Community Asked To Define Role Of Technology

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Photo Source: http://www.tomorrow.org.
Photo Source: http://www.tomorrow.org.

Instructional Technology Specialist Sheri Firch of the Milford School District is asking for the community’s help in discovering the role of technology in preparing today’s youth with the skills they need to be successful in the future. Through Speak Up, a national initiative of the nonprofit organization Project Tomorrow which is dedicated to preparing tomorrow’s citizens, Milford community members will have the opportunity to share their thoughts on technology in education with national policy makers.

This is the second year that Milford School District has been a part of the larger effort through Speak Up and the first year where community members are being asked to share their thoughts alongside teachers, parents and students. In helping to address the importance and availability of technology through education, individuals are asked to take the Speak Up 2013 survey from Project Tomorrow. This survey asks participants to evaluate the importance of education within the community and specifically, the role of technology in preparing today’s youth with the skills they need to be successful in the future.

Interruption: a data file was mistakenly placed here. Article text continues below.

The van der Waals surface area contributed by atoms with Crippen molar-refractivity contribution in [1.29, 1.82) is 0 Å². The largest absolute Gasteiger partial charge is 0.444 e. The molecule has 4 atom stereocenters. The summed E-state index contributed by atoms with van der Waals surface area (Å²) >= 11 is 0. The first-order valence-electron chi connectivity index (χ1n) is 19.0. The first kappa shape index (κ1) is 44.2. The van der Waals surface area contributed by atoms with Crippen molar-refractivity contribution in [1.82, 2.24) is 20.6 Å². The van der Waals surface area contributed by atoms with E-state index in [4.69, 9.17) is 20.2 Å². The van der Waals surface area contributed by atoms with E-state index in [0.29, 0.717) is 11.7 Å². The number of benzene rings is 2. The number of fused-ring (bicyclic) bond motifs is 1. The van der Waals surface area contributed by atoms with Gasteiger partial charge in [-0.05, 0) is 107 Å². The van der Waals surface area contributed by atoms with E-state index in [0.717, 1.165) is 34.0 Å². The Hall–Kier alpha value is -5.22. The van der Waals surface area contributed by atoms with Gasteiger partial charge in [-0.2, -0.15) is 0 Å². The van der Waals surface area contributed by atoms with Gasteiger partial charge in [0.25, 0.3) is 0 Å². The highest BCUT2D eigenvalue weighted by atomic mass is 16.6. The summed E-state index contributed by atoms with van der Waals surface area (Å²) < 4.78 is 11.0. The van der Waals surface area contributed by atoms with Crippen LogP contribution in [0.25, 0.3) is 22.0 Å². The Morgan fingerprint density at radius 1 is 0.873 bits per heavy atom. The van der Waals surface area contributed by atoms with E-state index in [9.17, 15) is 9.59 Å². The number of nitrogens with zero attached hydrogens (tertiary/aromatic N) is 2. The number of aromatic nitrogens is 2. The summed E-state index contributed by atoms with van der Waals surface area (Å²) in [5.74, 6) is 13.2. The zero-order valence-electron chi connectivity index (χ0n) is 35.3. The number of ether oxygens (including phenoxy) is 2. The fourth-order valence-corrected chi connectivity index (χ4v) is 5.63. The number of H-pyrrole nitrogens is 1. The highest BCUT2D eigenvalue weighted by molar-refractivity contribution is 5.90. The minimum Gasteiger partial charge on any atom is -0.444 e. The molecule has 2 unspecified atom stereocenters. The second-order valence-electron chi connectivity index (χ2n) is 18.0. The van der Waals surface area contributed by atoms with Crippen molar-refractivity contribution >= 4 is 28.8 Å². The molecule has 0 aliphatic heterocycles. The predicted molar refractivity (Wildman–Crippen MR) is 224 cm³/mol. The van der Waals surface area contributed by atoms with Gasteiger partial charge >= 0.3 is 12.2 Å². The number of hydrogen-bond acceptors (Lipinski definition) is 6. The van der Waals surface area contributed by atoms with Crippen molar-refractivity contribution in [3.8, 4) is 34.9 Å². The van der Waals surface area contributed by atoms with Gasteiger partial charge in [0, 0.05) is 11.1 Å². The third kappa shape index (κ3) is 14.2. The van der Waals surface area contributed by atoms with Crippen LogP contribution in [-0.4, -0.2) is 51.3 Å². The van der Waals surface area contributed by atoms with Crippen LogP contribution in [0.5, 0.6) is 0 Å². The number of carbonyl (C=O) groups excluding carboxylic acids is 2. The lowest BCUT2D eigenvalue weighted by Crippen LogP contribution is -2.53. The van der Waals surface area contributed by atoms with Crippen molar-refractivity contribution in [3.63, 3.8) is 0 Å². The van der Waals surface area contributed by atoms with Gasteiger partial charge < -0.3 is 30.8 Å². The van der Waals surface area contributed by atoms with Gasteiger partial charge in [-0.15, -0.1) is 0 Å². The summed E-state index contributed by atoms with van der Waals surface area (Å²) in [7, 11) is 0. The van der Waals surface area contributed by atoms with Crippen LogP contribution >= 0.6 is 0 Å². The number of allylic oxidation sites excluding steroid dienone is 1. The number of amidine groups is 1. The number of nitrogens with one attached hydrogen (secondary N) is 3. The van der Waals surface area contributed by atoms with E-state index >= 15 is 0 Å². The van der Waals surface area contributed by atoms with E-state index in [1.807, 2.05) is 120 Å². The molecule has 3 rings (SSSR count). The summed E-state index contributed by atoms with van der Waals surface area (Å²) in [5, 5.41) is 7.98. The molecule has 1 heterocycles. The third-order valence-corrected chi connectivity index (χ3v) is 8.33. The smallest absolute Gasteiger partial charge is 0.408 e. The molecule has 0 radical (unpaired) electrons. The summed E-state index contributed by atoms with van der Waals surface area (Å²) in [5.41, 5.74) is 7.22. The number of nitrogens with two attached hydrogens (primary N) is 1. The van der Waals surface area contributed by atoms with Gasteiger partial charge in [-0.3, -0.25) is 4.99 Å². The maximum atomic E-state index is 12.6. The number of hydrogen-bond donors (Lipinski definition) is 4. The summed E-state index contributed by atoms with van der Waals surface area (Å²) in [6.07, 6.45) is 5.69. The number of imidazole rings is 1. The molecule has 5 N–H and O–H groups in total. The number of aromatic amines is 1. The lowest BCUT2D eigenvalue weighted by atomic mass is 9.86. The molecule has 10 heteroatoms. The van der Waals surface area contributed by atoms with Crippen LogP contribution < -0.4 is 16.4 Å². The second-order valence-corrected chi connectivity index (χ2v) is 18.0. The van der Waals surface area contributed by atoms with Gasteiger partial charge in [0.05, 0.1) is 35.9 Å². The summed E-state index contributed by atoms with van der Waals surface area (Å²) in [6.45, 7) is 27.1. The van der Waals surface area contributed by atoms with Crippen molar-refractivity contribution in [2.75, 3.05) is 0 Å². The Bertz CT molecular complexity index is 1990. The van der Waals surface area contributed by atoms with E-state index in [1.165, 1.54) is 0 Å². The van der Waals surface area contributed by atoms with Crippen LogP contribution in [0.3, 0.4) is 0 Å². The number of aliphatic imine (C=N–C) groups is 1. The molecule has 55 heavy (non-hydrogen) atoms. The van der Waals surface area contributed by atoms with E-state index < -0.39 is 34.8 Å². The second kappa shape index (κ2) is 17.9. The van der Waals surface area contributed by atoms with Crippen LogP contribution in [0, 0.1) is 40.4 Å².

“All of this data will be culminated and given to the district for review,” commented Ms. Firch. “The more active participants in the community we can get, the more information we will be able to use.”

Nationally since 2003, the Speak Up responses from over 3 million teachers, students and parents have been shared with local, state, and national leaders. According to Project Tomorrow’s website “The Speak Up data is used regularly as input by policymakers who are developing new programs, funding and policies for education.”

The online survey consists of a series of multiple choice questions plus an open-ended type question at the end where participants can write in their response. Ms. Firch states that the survey should only take you about 20 minutes to complete. After the open-ended question, there are 6 demographic questions, that are optional, used only by Project Tomorrow to give context to their national data findings.

“The data we receive will give a representation of where the school is and how we can meet certain needs for technology in education,” commented Firch. “We are living in a technology-driven world and we need to be sure we are meeting those needs so that our students can live productive lives.”

In addition to seeking input from community members, parents, students and teachers are encouraged to answer Speak Up survey questions online at http://www.speakup4schools.org/speakup2013/. Individuals must simply click on the group survey they identify with and choose a local school to connect with.

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